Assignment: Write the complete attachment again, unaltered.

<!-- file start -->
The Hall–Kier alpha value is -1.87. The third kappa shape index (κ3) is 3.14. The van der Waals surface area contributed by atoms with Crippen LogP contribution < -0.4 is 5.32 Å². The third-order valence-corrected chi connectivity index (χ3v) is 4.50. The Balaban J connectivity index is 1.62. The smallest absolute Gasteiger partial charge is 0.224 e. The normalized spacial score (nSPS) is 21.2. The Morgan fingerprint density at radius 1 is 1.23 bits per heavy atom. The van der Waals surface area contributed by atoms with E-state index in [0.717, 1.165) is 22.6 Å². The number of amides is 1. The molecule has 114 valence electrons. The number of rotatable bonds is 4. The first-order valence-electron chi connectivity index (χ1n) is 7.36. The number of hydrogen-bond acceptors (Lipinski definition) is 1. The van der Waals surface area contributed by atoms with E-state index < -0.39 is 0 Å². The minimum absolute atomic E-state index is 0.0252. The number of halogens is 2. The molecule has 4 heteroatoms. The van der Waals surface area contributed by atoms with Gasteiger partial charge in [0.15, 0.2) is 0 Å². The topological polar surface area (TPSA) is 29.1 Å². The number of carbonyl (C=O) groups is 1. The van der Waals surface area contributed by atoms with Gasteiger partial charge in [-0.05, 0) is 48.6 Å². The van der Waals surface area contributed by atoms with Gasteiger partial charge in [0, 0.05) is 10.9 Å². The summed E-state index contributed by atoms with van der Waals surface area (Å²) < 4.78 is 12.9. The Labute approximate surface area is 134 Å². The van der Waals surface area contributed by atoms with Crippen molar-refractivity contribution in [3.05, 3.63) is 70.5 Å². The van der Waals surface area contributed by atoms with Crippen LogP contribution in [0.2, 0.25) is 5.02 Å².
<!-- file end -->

The Hall–Kier alpha value is -1.87. The third kappa shape index (κ3) is 3.14. The van der Waals surface area contributed by atoms with Crippen LogP contribution < -0.4 is 5.32 Å². The third-order valence-corrected chi connectivity index (χ3v) is 4.50. The Balaban J connectivity index is 1.62. The smallest absolute Gasteiger partial charge is 0.224 e. The normalized spacial score (nSPS) is 21.2. The Morgan fingerprint density at radius 1 is 1.23 bits per heavy atom. The van der Waals surface area contributed by atoms with E-state index in [0.717, 1.165) is 22.6 Å². The number of amides is 1. The molecule has 114 valence electrons. The number of rotatable bonds is 4. The first-order valence-electron chi connectivity index (χ1n) is 7.36. The number of hydrogen-bond acceptors (Lipinski definition) is 1. The van der Waals surface area contributed by atoms with E-state index < -0.39 is 0 Å². The minimum absolute atomic E-state index is 0.0252. The number of halogens is 2. The molecule has 4 heteroatoms. The van der Waals surface area contributed by atoms with Gasteiger partial charge in [0.15, 0.2) is 0 Å². The topological polar surface area (TPSA) is 29.1 Å². The number of carbonyl (C=O) groups is 1. The van der Waals surface area contributed by atoms with Gasteiger partial charge in [-0.05, 0) is 48.6 Å². The van der Waals surface area contributed by atoms with Gasteiger partial charge in [0, 0.05) is 10.9 Å². The summed E-state index contributed by atoms with van der Waals surface area (Å²) < 4.78 is 12.9. The Labute approximate surface area is 134 Å². The van der Waals surface area contributed by atoms with Crippen molar-refractivity contribution in [3.05, 3.63) is 70.5 Å². The van der Waals surface area contributed by atoms with Crippen LogP contribution in [0.2, 0.25) is 5.02 Å².